The setting is the Huertgen Forest, a 1,300 square mile, densely wooded, hilly region along the German-Belgian border south and southeast of Aachen. From mid-September to mid-December 1944, six American infantry divisions—the 1st, 4th, 8th, 9th, 28th, and 83d—and part of the 5th Armored Division fought at one time or another in the Huertgen Forest. These divisions incurred 28,000 casualties, including 8,000 due to combat exhaustion and rain, mud, sleet, and cold.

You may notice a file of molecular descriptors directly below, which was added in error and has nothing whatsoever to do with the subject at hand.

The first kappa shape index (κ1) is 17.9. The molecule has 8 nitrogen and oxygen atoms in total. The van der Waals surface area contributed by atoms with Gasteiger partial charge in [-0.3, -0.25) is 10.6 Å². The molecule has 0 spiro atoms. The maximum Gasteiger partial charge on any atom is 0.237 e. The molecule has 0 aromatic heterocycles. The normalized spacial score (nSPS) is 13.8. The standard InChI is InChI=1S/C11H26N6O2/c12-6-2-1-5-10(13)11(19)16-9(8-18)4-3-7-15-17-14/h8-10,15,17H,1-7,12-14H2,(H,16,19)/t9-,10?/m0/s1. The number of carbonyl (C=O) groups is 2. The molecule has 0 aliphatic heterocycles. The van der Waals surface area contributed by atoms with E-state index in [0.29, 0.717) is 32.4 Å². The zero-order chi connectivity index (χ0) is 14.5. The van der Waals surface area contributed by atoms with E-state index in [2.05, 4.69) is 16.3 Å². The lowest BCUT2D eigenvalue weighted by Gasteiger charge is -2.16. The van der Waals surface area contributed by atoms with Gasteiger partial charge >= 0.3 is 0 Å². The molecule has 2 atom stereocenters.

The forest lay across the path the First U.S. Army had to take to reach the Rhine River, and thus American commanders considered it essential to conquer it. German troops had prepared an elaborate defense of Huertgen, resulting in a struggle where tanks, infantry, and artillery dueled at close range. The battle for the forest ended in December, when a sudden German offensive through the Ardennes to the south forced the Allied armies to fall back, regroup, and renew their attack. By the time both American and German artillery had done with it, the setting would resemble the Argonne battlefield of World War One—a bleak scene of near total devastation. Included are 16 pages of maps and photographs.